Montana victims of priest abuse being interviewed

Great Falls, Montana (AP) May 2011

Native Americans who reported sexual abuse at Jesuit-run schools are telling their stories to court-appointed reviewers as part of an effort to determine how to distribute a $166.1 million settlement reached last month with an order of Jesuit priests.

Some of the interviews are happening in Great Falls this week, while others have taken place in Missoula and Polson.

“It’s hard. These are very difficult stories,” attorney Andrew Chasan of Boise, Idaho, told the Great Falls Tribune for a story published. “This may be only the second or third time they’ve told this story in their lives.”

The settlement money will be distributed among more than 450 claimants based on the severity of the abuse they suffered and other factors, he said.

The reviewers also will have to determine if a claim is valid.

“It’s very rare to find a fraudulent claim,” Chasan said, noting that the important details almost always line up from story to story.

About 140 of the victims are from Montana, including 40 of his firm’s clients, he said.

In 2009, the Oregon Province of the Society of Jesus was accused of using its schools in remote villages and on Indian reservations in Montana, Idaho, Oregon, Washington and Alaska as dumping grounds for problem priests. Hundreds of people, mostly Native American and Alaska Natives, have come forward claiming they were abused by clergy at those schools.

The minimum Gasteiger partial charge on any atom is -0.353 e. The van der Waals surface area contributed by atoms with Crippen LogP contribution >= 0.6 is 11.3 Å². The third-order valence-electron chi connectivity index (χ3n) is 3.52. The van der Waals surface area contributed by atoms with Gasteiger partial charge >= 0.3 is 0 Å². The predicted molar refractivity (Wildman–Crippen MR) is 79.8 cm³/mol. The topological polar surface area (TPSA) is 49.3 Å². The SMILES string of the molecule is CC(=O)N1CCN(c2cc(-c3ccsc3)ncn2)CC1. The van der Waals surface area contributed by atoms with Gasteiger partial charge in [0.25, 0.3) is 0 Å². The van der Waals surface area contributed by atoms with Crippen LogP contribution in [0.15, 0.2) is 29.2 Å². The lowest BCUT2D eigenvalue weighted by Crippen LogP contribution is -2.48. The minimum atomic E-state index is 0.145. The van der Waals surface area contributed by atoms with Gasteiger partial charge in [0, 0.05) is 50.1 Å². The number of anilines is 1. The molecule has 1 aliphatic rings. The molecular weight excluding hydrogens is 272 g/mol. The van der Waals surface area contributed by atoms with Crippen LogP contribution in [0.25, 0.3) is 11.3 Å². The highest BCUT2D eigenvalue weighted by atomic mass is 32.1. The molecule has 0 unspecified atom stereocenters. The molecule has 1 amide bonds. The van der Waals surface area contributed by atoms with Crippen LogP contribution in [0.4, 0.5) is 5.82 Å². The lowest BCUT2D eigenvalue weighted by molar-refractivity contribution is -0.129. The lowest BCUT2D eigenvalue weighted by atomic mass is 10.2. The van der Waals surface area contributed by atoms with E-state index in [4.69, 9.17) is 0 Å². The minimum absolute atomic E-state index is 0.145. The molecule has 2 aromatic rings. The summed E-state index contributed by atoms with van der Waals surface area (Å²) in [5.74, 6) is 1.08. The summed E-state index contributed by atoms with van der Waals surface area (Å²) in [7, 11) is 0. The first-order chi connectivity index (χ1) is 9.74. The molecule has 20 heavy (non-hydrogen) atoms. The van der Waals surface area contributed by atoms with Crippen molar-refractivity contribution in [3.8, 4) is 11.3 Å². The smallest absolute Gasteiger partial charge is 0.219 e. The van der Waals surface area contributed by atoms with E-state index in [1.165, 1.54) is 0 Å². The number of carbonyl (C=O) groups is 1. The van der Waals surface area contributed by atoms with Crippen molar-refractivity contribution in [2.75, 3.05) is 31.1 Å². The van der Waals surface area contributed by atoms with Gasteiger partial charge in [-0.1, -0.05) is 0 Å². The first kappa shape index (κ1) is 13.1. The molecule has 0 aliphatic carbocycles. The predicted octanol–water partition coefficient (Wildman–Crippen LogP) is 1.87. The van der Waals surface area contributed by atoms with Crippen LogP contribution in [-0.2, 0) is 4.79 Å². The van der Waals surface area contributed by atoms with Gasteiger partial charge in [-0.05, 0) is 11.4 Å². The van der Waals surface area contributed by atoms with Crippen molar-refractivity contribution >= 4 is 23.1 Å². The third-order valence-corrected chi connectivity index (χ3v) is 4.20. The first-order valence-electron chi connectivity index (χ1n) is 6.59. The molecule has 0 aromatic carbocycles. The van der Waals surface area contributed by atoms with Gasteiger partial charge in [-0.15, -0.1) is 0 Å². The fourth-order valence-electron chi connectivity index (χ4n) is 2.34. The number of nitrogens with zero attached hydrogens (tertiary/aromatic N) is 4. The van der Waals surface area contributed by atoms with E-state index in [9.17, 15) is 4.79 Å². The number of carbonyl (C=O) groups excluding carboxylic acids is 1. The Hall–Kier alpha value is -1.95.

The settlement, reached in late March, also calls for publishing the names of the abusers and a written apology along with new policies to aid whistleblowers and educate children about abuse. It also sets aside about $6 million for future claims.

Chasan said the settlement represents justice for hundreds of victims and it is gratifying to see them overcome their trauma through the settlement.

“It’s been one of the greatest experiences of my life,” he said. “To see people who have gone through such trauma and sadness in their life and rise above it. ... You don’t often get this kind of chance in your career.”